News Update Feb 2011
Story added on 6th February 2011
Very remiss of us at MAM not to keep the news section of the site updated, no excuses tendered. To bring all of the news up to date would take a very long winded update so apologies for the somewhat brief mention of some activities. The work has finished on the new building alongside of the main hanger, now going under the name of “The Argosy Centre”, opened by Eric 'Winkle' Brown; its facilities have been put to very good use by members and resident clubs alike.
The harsh winter period saw a lot of snow clearing carried out by members on our exhibits and path ways, suffice to say we were never forced to close even during the worst of the bad weather. No exhibits were damaged, the only casualty being the David Brown tractor that “popped” a couple of core plugs.
Complete now is the “Iskra” fully assembled, primed and painted in Polish Livery it is a credit to the small team that undertook the task last year.
The Pup replica that hung in the hanger for so long has now been returned to its owners and its progress to taxi status can be followed on the owner’s web site http://www.biggles-biplane.com/. In its place is the large model of the AW361 that was cancelled in 1965. Also shown is Cmdr Man E Quinn showing off his best Mae West in the Pilots seat of Canberra T17A WH 646 and his back seater Fl Lt. M.A.P Reader.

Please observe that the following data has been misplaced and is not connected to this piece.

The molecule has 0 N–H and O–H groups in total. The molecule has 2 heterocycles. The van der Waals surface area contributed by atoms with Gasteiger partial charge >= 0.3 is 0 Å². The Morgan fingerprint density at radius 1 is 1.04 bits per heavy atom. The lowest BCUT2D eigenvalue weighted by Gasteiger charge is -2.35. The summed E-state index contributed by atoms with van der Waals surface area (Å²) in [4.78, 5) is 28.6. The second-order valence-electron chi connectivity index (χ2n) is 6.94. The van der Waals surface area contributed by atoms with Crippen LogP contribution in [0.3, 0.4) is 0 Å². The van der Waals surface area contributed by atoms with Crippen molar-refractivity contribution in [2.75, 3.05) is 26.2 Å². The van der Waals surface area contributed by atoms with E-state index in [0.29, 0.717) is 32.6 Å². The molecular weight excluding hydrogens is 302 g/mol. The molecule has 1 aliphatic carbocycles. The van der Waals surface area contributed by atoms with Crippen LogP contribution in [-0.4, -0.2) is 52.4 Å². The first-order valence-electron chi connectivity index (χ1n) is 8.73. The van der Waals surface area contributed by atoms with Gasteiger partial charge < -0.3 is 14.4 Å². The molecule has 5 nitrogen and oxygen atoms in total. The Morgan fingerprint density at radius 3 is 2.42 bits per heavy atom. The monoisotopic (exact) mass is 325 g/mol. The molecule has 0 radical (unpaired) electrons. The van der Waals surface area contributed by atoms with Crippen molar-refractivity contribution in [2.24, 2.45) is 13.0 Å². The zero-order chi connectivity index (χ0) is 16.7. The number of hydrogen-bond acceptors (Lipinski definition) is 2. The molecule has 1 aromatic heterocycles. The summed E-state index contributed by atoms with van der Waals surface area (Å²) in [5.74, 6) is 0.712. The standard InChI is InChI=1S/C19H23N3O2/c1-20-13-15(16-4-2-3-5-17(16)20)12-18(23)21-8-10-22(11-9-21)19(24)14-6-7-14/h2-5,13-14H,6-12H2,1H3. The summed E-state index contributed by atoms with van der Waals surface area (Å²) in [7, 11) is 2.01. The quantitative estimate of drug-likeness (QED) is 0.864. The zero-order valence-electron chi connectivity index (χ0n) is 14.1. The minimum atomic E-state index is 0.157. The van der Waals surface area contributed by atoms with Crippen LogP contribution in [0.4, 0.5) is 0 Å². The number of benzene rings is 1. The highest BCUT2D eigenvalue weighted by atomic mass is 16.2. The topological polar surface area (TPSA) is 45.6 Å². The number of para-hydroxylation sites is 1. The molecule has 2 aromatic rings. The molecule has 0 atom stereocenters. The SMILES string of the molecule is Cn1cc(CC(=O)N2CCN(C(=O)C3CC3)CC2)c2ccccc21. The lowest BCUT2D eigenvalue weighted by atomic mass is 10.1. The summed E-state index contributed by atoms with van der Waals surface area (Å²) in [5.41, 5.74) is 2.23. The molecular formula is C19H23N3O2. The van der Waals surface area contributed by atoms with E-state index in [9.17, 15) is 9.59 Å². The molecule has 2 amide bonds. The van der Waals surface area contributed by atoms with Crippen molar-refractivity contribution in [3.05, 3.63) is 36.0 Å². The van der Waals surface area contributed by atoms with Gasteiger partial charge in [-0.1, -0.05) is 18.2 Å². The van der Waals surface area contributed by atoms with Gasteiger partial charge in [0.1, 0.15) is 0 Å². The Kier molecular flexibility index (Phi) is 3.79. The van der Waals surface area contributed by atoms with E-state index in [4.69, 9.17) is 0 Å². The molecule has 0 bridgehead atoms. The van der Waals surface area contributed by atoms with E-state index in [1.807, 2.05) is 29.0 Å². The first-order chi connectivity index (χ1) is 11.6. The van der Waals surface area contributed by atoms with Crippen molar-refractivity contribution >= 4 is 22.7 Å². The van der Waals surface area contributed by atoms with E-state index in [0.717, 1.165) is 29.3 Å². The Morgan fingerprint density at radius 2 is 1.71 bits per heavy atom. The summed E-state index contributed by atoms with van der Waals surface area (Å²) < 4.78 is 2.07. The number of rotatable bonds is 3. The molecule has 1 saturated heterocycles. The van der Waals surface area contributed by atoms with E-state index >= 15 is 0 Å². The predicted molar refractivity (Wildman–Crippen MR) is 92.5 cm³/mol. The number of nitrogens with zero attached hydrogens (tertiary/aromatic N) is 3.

The flea replica has also been taken from its lofty perch for a makeover in the Robin hanger during the winter. A lot of accumulated dust is being carefully removed and a sympathetic repaint after a few minor repairs will be undertaken before it is re-displayed.
Our Canberra WF922 has gained some nose art that it wore during its service at RAF Laarbruch and the F6A Hunter has also had the attention of our resident sign writer to renew the squadron markings. Two shots showing the Viscount interior to give an idea of the progress during the summer.
We have had visits from the team that has undertaken the job of getting the Fairey Gannet T5 in the USA back to airworthy status and they have gained a lot of useful information and measurements (but no parts of course) from our resident T2. We were glad to co-operate and be a part of their long hard task.
With the completion of the Gnat wings the same team have started building from scratch a new back end to the Fletner helicopter. A lot of detailed and precision work is involved and has been helped by another small group who have refurbished the undercarriage, wheels and tyres to make it manoeuvrable within the small space allocated in the Robin hanger.
A team is bringing the facilities in our workshop up to date to comply with all the latest H and S requirements, although the downside to this is that I am told that none of the old hands can find anything anymore.
Like most museums a lot of hard work goes on daily behind the scenes refurbishing and putting out new exhibits etc and it is impossible to report on all of them, especially on our first update for some time. Hopefully a more detailed update on projects and news will follow shortly.